Earlier this week I got a message from my network operator asking me to register my SIM card. The message seemed off-handed as I had registered my SIM card earlier, a few years back.
Unfortunately, I was unable to make calls yesterday but connectivity was restored at night. The perpetual Nigerian network issues, I presumed but according to Guardianreports, there was a thug of war between affected subscribers and employees of these telcos across walk-in centers in Lagos.
Dr. Tony Ojobo, Director of Public Affairs, NCC, speaking yesterday on Channels TV about the current SIM card deactivation being witnessed by network subscribers across the country said that about 10.7 million lines in the country have been barred from all GSM networks by the operators.
According to Ojobo, the commission had returned 18.6 million SIM cards data to MTN; 7.4 million to Airtel; 2.2 million to Globacom and 10.4 million to Etisalat for corrections back in September 2014, stressing that the returned SIM cards had one challenge or the other, including some that were pre-registered and others without the required biometric information. Yet, the Telcos failed to respond to the NCC’s warning to get those lines properly registered, even in ensuing meetings until now.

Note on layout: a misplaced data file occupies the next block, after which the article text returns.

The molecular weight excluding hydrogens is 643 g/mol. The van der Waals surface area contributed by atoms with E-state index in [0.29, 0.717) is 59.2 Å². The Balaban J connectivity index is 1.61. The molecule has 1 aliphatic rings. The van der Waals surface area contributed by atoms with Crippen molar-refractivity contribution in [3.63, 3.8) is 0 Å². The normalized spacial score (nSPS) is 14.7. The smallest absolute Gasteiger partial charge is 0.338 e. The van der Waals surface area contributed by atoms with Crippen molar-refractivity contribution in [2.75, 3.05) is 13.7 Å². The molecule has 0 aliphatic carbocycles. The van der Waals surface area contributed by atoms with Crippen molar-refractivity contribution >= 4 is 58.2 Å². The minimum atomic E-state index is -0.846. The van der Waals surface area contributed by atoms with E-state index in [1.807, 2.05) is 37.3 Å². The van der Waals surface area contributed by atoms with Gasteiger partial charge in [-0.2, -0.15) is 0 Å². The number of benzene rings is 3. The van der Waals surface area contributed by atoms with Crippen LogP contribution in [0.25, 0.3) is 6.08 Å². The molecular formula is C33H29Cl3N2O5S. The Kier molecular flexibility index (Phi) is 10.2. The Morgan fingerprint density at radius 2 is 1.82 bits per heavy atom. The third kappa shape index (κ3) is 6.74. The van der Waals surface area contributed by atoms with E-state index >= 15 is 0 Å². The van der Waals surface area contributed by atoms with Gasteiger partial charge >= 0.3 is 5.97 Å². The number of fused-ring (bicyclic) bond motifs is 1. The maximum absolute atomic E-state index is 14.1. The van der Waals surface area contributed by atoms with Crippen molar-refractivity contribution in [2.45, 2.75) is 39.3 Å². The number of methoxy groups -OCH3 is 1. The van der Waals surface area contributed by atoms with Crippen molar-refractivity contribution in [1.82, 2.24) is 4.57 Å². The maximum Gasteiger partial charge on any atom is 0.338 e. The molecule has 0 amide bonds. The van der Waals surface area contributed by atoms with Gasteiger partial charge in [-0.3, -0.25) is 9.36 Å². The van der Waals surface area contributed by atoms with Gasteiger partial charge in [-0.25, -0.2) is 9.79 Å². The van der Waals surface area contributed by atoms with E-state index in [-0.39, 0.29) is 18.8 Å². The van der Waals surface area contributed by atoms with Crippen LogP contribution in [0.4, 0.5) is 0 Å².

The call to deactivate unregistered lines however, came from the NCC, after its meeting with the office of the National Security Adviser (NSA), Department of State Security (DSS), the network operators. The parties present at the meeting had pointed attention to crimes committed in the country via unregistered telephone lines across various networks.
Ojobo was critical about the present government’s take on security challenges in the interview, adding that the government recognizes any organization/network operator that refuses to co-operate with security measures as a saboteur and will be treated accordingly. Erring operators will be made to pay a penalty charge of N200,000 per SIM.
However, a deactivated line does not mean complete withdrawal. Affected persons will have to visit their network’s nearest walk-in-center to get the issue fixed.